Thus, the scheme, by allowing the use of market-based instrument in the form of ESCerts, incentivises to over-achieve at the individual industry level, while simultaneously making sure that the overall goal of improving energy intensity is achieved in the most economical manner. This innovative mechanism to encourage compliance is a significant departure from the command and control regime, while promising to be more efficient, transparent, and inclusive.
Secondly, the rules promulgated take note of the fact that the scheme, particularly its market creation goal, needs to align with the investment decision-making processes of the private sector. In order to make sure that industries take a considered decision of making investments for achievement of specified targets or purchasing ESCerts, the certainty of adequate numbers of ESCerts being available as well as their price needs to be known much earlier than the end of the compliance period.
Under normal circumstances, both these parameters would be known at the end of the compliance period of 3 years. The rules notified allow intermediate issue of ESCerts after every year, based on partial fulfilment of targets, and thereby enable sufficient liquidity of ESCerts in the market at the end of the first year itself, allowing for decision by the remaining actors to purchase them for compliance. This will create the critical mass for market for ESCert to function.
Thirdly, the monitoring and verification protocol of the scheme culls out the best from similar schemes around the globe, simultaneously making it simple, transparent and effective. The targeted reduction of SEC is measured on a gate-to-gate basis, by measuring energy usage per unit of output. The simplicity of approach will not only make the exercise robust, but will also encourage companies to comply due to reduced cost of compliance.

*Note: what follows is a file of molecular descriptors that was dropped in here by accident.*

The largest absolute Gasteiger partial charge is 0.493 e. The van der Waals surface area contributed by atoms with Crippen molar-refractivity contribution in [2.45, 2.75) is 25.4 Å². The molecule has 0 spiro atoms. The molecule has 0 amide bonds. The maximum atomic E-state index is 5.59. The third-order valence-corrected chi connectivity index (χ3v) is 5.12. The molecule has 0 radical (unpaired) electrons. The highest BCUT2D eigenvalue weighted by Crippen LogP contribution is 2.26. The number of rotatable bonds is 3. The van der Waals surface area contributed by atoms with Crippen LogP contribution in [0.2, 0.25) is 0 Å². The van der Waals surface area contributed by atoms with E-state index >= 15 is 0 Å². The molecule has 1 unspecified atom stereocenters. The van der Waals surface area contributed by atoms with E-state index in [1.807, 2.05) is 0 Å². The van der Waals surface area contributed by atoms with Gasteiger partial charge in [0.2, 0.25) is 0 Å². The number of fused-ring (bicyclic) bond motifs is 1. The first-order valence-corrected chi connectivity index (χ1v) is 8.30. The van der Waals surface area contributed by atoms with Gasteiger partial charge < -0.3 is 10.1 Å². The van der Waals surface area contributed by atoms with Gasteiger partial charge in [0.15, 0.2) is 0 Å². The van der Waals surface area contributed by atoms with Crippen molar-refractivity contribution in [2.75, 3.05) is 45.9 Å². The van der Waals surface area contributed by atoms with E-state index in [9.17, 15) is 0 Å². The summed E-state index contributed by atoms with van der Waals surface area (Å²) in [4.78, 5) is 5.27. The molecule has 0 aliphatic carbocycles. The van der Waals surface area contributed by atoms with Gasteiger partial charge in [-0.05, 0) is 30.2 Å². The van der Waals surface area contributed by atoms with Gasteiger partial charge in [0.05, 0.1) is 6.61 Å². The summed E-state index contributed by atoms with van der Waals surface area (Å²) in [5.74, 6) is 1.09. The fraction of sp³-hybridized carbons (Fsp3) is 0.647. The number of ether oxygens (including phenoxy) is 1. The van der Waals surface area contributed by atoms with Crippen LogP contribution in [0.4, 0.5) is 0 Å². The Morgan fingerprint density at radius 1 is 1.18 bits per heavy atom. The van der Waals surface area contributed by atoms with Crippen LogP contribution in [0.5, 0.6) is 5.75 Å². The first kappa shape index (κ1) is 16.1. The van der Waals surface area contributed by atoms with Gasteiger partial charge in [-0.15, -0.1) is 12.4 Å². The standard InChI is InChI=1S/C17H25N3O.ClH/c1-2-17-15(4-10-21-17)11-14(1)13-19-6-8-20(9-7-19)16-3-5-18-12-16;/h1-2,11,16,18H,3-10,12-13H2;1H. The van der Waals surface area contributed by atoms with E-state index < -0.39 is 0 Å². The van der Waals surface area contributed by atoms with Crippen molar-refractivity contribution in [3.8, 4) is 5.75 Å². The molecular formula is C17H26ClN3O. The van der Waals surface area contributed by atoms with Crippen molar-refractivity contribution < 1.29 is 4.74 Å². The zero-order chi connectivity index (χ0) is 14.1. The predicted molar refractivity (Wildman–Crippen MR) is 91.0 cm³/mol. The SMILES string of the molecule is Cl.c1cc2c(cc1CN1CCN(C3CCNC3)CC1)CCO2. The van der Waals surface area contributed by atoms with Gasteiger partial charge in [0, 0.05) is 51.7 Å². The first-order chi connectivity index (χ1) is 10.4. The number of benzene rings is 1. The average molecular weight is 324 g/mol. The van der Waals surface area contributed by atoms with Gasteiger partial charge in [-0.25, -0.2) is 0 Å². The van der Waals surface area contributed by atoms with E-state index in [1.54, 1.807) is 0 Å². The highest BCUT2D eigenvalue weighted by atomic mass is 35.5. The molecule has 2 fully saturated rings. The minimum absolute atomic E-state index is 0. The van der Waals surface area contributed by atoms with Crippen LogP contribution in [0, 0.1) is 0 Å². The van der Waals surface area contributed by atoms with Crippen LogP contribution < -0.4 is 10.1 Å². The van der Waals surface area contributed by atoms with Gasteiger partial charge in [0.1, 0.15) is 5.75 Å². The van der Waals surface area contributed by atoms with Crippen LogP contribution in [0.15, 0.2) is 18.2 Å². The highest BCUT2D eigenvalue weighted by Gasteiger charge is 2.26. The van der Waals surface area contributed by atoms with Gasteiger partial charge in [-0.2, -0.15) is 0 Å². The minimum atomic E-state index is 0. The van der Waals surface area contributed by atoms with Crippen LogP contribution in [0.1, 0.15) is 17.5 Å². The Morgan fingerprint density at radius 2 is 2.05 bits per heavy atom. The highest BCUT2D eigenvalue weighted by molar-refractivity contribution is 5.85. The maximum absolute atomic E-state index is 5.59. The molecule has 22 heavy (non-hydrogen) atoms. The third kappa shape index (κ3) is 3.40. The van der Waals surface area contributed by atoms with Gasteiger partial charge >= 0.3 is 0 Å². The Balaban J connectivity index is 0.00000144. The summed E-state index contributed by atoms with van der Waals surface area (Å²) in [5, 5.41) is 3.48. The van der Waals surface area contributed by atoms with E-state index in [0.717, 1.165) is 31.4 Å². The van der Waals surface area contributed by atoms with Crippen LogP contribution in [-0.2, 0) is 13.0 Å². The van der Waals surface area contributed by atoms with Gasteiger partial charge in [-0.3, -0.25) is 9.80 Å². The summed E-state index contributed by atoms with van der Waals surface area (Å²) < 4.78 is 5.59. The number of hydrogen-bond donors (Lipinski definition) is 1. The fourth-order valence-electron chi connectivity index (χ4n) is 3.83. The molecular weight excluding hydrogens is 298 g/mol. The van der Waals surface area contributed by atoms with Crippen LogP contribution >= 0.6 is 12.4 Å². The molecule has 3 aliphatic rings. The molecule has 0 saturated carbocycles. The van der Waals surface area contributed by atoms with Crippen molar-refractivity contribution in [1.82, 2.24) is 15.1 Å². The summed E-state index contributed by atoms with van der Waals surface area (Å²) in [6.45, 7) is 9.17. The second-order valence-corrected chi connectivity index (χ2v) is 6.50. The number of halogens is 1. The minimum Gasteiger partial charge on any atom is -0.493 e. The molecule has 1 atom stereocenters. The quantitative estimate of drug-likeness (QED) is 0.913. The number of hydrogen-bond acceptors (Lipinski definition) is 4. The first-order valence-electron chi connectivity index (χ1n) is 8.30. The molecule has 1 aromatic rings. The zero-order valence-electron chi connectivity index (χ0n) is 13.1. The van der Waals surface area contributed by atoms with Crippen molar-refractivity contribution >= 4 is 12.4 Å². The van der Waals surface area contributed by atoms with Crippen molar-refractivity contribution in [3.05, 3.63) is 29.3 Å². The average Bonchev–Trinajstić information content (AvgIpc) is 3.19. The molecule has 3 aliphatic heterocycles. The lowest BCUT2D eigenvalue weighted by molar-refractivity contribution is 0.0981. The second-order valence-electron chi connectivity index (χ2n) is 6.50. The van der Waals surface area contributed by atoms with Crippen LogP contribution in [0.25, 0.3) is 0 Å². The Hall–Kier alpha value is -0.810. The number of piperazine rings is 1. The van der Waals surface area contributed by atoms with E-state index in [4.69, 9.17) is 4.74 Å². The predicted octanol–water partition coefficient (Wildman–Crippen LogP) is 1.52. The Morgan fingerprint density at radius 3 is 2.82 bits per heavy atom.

Fourthly, the rules outline the monitoring and verification mechanism by inviting reputed agencies having adequate technical knowledge and having energy auditors certified by BEE. The eligibility conditions, the manner of their appointment, have been elaborated in the rules, making them transparent and credible at par with global standards. It also includes a liability clause for the monitoring and verification agencies to guard against frivolous certifications.
Fifthly, the scheme assimilates several competing issues seamlessly under its domain. Being an energy intensity reduction (or energy efficiency) scheme, it doesn’t present any restriction on the expansion of capacity. It may be mentioned that an energy or emission cap scheme would have needed reduction in energy use, and thereby the output from the baseline.
The added incentive of ESCerts and its attendant additional monetary benefits enhances the attractiveness of implementing energy efficiency. The overall reduction in energy use enhances efforts towards energy security, reducing GHG emissions, while simultaneously taking the industry on a higher growth path.
The scheme has been a result of extensive consultations, both at the policy level as well as with the industries, and addresses most of the concerns. PAT scheme has all the traits to become a benchmark for design and implementation of policies and measures, particularly when the need for aligning of competing incentives of various actors exists. It also highlights an innovative approach of introducing market-based instruments to encourage compliance. Successful implementation of the scheme could serve as a model for upcoming and existing environmental regulations in a transparent and economically efficient manner.